Drone School Teaches Students How to Fly, Build Unmanned Vehicles

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"Our biggest concern is that drones not become used for pervasive mass, routine surveillance of American life," said Jay Stanley of the American Civil Liberties Union. "It's one thing to use a drone in a particular law enforcement situation where there's a particular suspect, or if the police have a warrant, or if there's an emergency. But what we don't want to see is drones ... [hovering] over our neighborhoods 24/7, keeping track of everywhere that we drive or walk and the technology is there to do that. But you know, in our civilization, the government doesn't look over your shoulder."

The Miami Dade Police Department is one of over a dozen law enforcement agencies that are incorporating drones into their operations. They have an aviation unit that operates under strict rules to address privacy concerns.

"We can't just sit and say we are going to fly this thing from the station and we are going to surveille the city," said Lt. Aviel Sanchez, who is head the aviation unit. "We can only fly at 300 feet of altitude and line of sight of the pilot. We cannot fly currently at night. We can't fly over populated areas or we can't fly near high rises."

The unit trains with two micro-air vehicles, or MAVs. The MAVs are designed to hover above an area and send back pictures to a nearby command post.

"It basically assists us in getting an aerial view," Sanchez said, "for the ground units, the commanders, the incident commanders, and first responders on the scene so that they can better prepare to approach a situation."

During one training session, the Miami police practiced a situation in which a suspect had escaped from custody and the MAV was used to help assess what was unfolding during the manhunt. Pilot Patrick van Gils, who has been with the MDPD for 14 years, guided the MAV into position over several buildings where radio reports said the suspect was heading.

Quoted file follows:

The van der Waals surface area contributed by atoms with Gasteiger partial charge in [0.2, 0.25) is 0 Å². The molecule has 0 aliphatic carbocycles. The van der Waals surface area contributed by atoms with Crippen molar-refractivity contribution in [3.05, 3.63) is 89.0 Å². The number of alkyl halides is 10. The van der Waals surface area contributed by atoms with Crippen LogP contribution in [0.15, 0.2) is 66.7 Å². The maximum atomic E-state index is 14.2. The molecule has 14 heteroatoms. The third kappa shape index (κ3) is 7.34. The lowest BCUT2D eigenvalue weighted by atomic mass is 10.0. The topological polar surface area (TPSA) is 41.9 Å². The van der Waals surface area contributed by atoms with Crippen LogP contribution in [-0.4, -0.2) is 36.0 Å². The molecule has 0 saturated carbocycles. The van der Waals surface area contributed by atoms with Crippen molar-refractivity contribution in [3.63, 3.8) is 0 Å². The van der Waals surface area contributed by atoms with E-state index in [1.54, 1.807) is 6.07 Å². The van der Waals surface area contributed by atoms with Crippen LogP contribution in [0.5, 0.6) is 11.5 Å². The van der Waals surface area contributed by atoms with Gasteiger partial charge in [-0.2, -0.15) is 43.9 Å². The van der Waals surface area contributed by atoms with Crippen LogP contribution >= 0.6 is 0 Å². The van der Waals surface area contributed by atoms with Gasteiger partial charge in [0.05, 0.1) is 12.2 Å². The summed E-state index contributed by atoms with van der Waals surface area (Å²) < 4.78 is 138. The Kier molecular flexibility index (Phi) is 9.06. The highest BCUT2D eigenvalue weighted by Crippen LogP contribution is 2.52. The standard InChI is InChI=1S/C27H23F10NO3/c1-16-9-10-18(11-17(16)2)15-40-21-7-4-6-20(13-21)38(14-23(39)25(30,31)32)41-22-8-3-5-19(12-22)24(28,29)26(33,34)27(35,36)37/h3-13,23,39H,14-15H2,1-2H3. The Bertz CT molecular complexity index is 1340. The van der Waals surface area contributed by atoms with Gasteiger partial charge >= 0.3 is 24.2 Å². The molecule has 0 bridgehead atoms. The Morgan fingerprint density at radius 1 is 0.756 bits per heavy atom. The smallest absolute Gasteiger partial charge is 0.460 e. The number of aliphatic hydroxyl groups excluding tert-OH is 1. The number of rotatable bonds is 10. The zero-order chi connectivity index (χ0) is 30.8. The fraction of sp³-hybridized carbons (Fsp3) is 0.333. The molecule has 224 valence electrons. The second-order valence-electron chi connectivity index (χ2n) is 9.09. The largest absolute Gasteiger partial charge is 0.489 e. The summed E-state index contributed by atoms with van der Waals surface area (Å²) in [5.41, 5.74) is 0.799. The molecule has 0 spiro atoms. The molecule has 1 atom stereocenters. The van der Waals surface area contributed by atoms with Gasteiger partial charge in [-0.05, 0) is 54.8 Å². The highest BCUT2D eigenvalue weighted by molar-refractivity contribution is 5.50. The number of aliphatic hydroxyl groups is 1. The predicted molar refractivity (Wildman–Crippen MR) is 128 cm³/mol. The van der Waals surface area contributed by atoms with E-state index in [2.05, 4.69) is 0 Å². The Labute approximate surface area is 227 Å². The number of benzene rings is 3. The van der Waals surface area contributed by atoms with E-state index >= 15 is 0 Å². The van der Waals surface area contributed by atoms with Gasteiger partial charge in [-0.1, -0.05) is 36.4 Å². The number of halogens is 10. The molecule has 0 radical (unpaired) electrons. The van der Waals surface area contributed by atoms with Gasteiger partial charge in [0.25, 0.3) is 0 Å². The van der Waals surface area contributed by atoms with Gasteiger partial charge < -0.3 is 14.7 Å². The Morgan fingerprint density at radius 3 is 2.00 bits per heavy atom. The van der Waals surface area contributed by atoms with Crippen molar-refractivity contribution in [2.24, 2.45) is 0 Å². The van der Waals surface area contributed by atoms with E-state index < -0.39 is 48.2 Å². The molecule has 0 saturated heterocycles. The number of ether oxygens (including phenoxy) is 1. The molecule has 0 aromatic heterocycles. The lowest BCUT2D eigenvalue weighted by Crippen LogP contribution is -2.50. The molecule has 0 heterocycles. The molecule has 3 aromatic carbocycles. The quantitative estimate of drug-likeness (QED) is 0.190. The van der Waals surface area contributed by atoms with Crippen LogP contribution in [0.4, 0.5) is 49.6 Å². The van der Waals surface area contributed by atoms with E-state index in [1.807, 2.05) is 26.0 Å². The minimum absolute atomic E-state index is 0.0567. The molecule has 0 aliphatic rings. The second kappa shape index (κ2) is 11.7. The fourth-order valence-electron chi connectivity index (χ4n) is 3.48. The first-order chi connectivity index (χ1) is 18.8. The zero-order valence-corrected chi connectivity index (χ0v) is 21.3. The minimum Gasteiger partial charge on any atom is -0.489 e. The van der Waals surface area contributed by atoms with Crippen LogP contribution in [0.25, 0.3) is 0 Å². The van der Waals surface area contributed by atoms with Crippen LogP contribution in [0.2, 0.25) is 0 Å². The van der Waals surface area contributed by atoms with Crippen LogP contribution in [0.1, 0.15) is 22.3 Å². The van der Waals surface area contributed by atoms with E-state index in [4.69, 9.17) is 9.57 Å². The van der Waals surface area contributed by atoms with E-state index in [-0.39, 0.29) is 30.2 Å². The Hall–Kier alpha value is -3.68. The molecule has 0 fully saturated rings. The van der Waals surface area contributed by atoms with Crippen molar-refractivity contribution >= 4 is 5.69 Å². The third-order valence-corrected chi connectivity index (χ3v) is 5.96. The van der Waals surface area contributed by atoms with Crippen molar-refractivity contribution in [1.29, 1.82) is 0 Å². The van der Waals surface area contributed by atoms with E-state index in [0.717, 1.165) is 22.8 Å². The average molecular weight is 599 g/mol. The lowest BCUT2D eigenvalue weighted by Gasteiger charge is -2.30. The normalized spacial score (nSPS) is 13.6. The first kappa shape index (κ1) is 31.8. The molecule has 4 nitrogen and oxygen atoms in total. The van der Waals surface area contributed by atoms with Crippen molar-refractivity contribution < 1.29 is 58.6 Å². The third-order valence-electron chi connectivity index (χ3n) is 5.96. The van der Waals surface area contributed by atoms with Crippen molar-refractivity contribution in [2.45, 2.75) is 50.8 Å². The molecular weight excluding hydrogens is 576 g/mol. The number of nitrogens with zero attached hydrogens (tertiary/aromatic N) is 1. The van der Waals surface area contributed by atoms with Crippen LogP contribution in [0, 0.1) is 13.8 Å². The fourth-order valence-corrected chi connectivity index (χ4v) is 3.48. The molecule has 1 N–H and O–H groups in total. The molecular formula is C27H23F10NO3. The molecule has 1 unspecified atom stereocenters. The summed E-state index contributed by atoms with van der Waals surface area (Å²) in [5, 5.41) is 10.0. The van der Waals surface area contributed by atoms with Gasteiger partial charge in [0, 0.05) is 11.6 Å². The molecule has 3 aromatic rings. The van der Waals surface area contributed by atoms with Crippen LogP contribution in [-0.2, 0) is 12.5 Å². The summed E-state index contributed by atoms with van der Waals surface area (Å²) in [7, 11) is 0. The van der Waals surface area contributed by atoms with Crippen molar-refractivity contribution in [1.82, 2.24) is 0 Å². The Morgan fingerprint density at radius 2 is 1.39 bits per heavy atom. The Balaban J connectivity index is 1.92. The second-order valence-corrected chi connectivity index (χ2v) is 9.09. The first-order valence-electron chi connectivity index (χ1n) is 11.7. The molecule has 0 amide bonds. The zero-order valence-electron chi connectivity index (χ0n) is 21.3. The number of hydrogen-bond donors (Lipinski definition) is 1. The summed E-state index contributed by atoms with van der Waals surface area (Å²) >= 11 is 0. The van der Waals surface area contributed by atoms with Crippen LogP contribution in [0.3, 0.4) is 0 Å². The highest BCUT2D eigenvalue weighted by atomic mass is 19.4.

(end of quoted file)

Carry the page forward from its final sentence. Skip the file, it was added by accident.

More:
Van Gils could see from the images sent back by the MAV that the suspect was running across a clearing and into a particular building. At the command post, images from the drone helped the incident commander guide the SWAT team into position. With the drone above and the SWAT team outside the door, the fake suspect was quickly apprehended.

"We are hoping to use this for tactical situations," Van Gils said, "where we have someone shooting at the police. We don't want to obviously put any police lives in danger."

Despite the benefits of using drones, Florida is one of several states seeking to limit their use, even for law enforcement.

A recent incident at John F. Kennedy International Airport in New York, when the pilot of a commercial aircraft coming in for a landing reported seeing an alleged small recreational drone near his flight path, also underscored the need for safety measures.

As more and more drones take to our skies, Congress has ordered the FAA to establish a set of rules to integrate drones into the nation's airspace by 2015.

Seated beside the landing strip at Sarasota's model airplane field, LeMieux commented that, in the next few years, he expects to see "hundreds of thousands of vehicles" flying and being manufactured every year.

"When you talk about these low-altitude, small vehicles, which is 80 percent of what I think they will be, I don't see that as an issue," LeMieux said. "We're formulating rules on this right now, it's all kind of up in the air."

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